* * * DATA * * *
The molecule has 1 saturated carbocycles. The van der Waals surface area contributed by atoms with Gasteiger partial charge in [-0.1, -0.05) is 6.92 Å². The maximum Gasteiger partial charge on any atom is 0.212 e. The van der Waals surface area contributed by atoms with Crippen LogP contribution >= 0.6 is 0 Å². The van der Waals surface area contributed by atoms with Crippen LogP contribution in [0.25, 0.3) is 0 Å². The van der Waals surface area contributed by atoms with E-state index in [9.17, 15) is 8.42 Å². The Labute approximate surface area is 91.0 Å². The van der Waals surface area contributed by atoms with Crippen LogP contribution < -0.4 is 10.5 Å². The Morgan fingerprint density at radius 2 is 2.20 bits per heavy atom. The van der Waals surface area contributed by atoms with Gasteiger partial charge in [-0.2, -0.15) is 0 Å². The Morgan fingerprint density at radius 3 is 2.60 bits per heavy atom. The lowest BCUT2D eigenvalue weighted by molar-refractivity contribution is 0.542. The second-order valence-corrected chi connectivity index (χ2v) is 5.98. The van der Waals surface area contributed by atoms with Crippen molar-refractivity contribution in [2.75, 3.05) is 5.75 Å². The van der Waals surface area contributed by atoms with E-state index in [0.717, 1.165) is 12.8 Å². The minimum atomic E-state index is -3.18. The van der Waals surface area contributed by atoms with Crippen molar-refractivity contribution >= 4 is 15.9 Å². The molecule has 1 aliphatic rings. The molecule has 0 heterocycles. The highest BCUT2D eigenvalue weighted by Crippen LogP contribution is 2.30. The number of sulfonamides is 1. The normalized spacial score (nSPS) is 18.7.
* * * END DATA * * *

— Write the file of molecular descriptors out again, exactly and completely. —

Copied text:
The molecule has 1 saturated carbocycles. The van der Waals surface area contributed by atoms with Gasteiger partial charge in [-0.1, -0.05) is 6.92 Å². The maximum Gasteiger partial charge on any atom is 0.212 e. The van der Waals surface area contributed by atoms with Crippen LogP contribution >= 0.6 is 0 Å². The van der Waals surface area contributed by atoms with Crippen LogP contribution in [0.25, 0.3) is 0 Å². The van der Waals surface area contributed by atoms with E-state index in [9.17, 15) is 8.42 Å². The Labute approximate surface area is 91.0 Å². The van der Waals surface area contributed by atoms with Crippen LogP contribution < -0.4 is 10.5 Å². The Morgan fingerprint density at radius 2 is 2.20 bits per heavy atom. The van der Waals surface area contributed by atoms with Gasteiger partial charge in [-0.2, -0.15) is 0 Å². The Morgan fingerprint density at radius 3 is 2.60 bits per heavy atom. The lowest BCUT2D eigenvalue weighted by molar-refractivity contribution is 0.542. The second-order valence-corrected chi connectivity index (χ2v) is 5.98. The van der Waals surface area contributed by atoms with Crippen molar-refractivity contribution in [2.75, 3.05) is 5.75 Å². The van der Waals surface area contributed by atoms with E-state index in [0.717, 1.165) is 12.8 Å². The minimum atomic E-state index is -3.18. The van der Waals surface area contributed by atoms with Crippen molar-refractivity contribution >= 4 is 15.9 Å². The molecule has 1 aliphatic rings. The molecule has 0 heterocycles. The highest BCUT2D eigenvalue weighted by Crippen LogP contribution is 2.30. The number of sulfonamides is 1. The normalized spacial score (nSPS) is 18.7.